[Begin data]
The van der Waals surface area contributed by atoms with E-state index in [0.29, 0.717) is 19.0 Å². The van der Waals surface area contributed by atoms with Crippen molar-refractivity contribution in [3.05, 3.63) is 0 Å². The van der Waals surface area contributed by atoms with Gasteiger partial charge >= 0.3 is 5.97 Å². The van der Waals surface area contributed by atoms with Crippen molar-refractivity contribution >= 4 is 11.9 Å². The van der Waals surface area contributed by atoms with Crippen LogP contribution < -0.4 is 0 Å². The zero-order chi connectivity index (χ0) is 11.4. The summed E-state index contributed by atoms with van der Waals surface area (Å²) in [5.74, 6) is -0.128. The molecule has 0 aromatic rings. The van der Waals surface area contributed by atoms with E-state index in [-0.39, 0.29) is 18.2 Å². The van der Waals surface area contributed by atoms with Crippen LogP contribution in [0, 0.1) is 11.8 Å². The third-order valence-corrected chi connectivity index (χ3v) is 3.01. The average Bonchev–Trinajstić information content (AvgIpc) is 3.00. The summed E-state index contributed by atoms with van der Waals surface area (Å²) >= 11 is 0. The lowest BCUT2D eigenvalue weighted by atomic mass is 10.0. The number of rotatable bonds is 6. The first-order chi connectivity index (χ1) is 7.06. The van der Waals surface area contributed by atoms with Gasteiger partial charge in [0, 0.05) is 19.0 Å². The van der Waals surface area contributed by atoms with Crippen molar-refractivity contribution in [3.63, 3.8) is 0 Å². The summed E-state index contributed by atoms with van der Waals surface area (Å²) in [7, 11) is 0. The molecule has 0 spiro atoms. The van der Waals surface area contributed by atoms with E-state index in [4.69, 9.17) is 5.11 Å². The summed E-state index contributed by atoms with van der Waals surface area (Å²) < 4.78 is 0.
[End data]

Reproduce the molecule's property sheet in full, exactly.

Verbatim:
The van der Waals surface area contributed by atoms with E-state index in [0.29, 0.717) is 19.0 Å². The van der Waals surface area contributed by atoms with Crippen molar-refractivity contribution in [3.05, 3.63) is 0 Å². The van der Waals surface area contributed by atoms with Gasteiger partial charge >= 0.3 is 5.97 Å². The van der Waals surface area contributed by atoms with Crippen molar-refractivity contribution >= 4 is 11.9 Å². The van der Waals surface area contributed by atoms with Crippen LogP contribution < -0.4 is 0 Å². The zero-order chi connectivity index (χ0) is 11.4. The summed E-state index contributed by atoms with van der Waals surface area (Å²) in [5.74, 6) is -0.128. The molecule has 0 aromatic rings. The van der Waals surface area contributed by atoms with E-state index in [-0.39, 0.29) is 18.2 Å². The van der Waals surface area contributed by atoms with Crippen LogP contribution in [0, 0.1) is 11.8 Å². The third-order valence-corrected chi connectivity index (χ3v) is 3.01. The average Bonchev–Trinajstić information content (AvgIpc) is 3.00. The summed E-state index contributed by atoms with van der Waals surface area (Å²) >= 11 is 0. The lowest BCUT2D eigenvalue weighted by atomic mass is 10.0. The number of rotatable bonds is 6. The first-order chi connectivity index (χ1) is 7.06. The van der Waals surface area contributed by atoms with Gasteiger partial charge in [0, 0.05) is 19.0 Å². The van der Waals surface area contributed by atoms with Crippen molar-refractivity contribution in [3.63, 3.8) is 0 Å². The summed E-state index contributed by atoms with van der Waals surface area (Å²) in [7, 11) is 0. The molecule has 0 spiro atoms. The van der Waals surface area contributed by atoms with E-state index in [4.69, 9.17) is 5.11 Å². The summed E-state index contributed by atoms with van der Waals surface area (Å²) < 4.78 is 0.